The Lovers’ Almanac 2 December – Dreams and Desires – art by Georges Seurat

Dear Zazie,  Here is today’s Lovers’ Almanac from Mac Tag dedicated to his muse.  What are your dreams and desires?  Rhett

The Lovers’ Almanac

Dear Muse,

“More questions?”
sure, why not
“What do you want?”
oh, that is easy…
friendship
understandin’
to see
“To see? See what?”
your beauty and sorrow

here comes that dream again
the one i welcome and curse
it comes with visions of hope
of what could be
it comes with an aide-mémoire
of what most likely
will never be

© coopyright 2017 mac tag/cowboy coleridge all rights reserved

Dreams And Desires

So much has been said
So little has been said
So much remains to be said
Or does it

Which is better
To act out one’s desires

Or keep them to oneself
Hidden in one’s dreams
How to know
Which desires, when acted on,
Will bring more pleasure than pain
More good than grief

How to know
Which desires should be kept
Safely tucked away
Deep inside dreams

Desires versus dreams
Dreams and/or desires

That is the challenge
To balance the two
To live in the sunshine
To limit the what ifs
To limit the regrets
To live a life one can believe in

© copyright 2012 mac tag/cowboy Coleridge all rights reserved

Georges Seurat
Georges Seurat 1888.jpg

Georges Seurat, 1888
 

Today is the birthday of Georges-Pierre Seurat (Paris 2 December 1859 – 29 March 1891 Paris); French post-Impressionist painter and draftsman.  He is noted for his innovative use of drawing media and for devising the painting techniques known as chromoluminarism and pointillism.  Seurat’s artistic personality showed both extreme and delicate sensibility; and a passion for logical abstraction.  His large-scale work, A Sunday Afternoon on the Island of La Grande Jatte (1884–1886), altered the direction of modern art by initiating Neo-impressionism, and is one of the icons of late 19th-century painting.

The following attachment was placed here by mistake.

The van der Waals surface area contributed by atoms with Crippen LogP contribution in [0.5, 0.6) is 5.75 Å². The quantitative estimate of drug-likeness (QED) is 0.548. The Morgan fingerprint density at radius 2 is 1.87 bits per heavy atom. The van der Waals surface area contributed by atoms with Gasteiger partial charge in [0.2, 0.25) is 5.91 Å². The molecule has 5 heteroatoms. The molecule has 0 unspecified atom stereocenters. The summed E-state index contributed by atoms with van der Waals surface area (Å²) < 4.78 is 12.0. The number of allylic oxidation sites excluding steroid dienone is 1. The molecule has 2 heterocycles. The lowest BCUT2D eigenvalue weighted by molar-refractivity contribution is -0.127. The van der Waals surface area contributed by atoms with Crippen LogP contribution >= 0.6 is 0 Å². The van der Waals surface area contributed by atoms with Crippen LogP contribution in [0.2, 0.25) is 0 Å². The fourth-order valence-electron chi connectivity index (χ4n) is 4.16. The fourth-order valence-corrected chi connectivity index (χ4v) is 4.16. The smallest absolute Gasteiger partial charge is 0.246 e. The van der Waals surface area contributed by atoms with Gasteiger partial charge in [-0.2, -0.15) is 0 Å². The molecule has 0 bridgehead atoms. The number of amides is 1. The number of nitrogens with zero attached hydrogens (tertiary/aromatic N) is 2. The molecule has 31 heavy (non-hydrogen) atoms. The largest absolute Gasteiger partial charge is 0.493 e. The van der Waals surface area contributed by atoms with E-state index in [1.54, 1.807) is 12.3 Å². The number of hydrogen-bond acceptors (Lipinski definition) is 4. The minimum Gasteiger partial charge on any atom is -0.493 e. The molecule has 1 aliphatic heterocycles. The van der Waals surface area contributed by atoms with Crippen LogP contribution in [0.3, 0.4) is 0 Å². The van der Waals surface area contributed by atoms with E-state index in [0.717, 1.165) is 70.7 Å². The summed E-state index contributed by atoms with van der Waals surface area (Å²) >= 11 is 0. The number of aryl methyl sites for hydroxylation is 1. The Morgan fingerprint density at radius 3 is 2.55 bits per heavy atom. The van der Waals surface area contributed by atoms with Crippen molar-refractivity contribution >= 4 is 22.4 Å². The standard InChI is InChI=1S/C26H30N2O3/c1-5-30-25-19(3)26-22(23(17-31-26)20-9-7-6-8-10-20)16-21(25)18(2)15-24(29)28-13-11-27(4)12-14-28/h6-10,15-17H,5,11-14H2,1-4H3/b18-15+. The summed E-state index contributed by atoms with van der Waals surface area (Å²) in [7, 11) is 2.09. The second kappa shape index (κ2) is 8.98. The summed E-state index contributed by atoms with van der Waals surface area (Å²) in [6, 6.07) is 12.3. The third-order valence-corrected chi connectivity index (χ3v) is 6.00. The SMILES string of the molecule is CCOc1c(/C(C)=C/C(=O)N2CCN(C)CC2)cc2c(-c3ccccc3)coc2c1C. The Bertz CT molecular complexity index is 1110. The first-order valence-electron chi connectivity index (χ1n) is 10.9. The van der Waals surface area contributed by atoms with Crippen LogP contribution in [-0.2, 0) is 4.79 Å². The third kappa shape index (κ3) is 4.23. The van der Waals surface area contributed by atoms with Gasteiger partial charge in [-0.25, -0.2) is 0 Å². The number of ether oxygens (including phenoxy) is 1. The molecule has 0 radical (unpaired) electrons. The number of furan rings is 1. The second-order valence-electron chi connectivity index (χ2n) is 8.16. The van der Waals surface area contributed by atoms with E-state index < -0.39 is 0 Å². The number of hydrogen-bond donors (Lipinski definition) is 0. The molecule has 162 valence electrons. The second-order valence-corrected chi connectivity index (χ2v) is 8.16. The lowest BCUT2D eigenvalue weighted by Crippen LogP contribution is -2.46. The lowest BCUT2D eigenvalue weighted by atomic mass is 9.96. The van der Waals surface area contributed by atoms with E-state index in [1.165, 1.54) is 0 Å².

Gallery 

Georges Seurat, 1889–90, Le Chahut, oil on canvas, 170 x 141 cm, Kröller-Müller Museum, Otterlo

A Sunday Afternoon on the Island of La Grande Jatte, 1884–86, oil on canvas, 207.5 × 308.1 cm, Art Institute of Chicago

Jeune femme se poudrant (Young Woman Powdering Herself), 1888–90, oil on canvas, 95.5 x 79.5 cm, Courtauld Institute of Art

Seurat concealed his relationship with Madeleine Knobloch (or Madeleine Knoblock, 1868–1903), an artist’s model whom he portrayed in his painting Jeune femme se poudrant.  In 1889 she moved in with Seurat in his studio on the 7th floor of 128bis Boulevard de Clichy.

When Madeleine became pregnant, the couple moved to a studio at 39 passage de l’Élysée-des-Beaux-Arts (now rue André Antoine).

Seurat died in Paris in his parents’ home at the age of 31.  The cause of his death is uncertain, and has been variously attributed to a form of meningitis, pneumonia, infectious angina, and diphtheria.  His last ambitious work, The Circus, was left unfinished at the time of his death.

30 March 1891 a commemorative service was held in the church of Saint-Vincent-de-Paul.  Seurat was interred 31 March 1891 at Cimetière du Père-Lachaise.

Detail from Circus Sideshow (Parade de Cirque) (1889) showing pointillism and color theory

Portrait of Edmond Aman-Jean, shown at the 1883 Salon

Mac Tag

 

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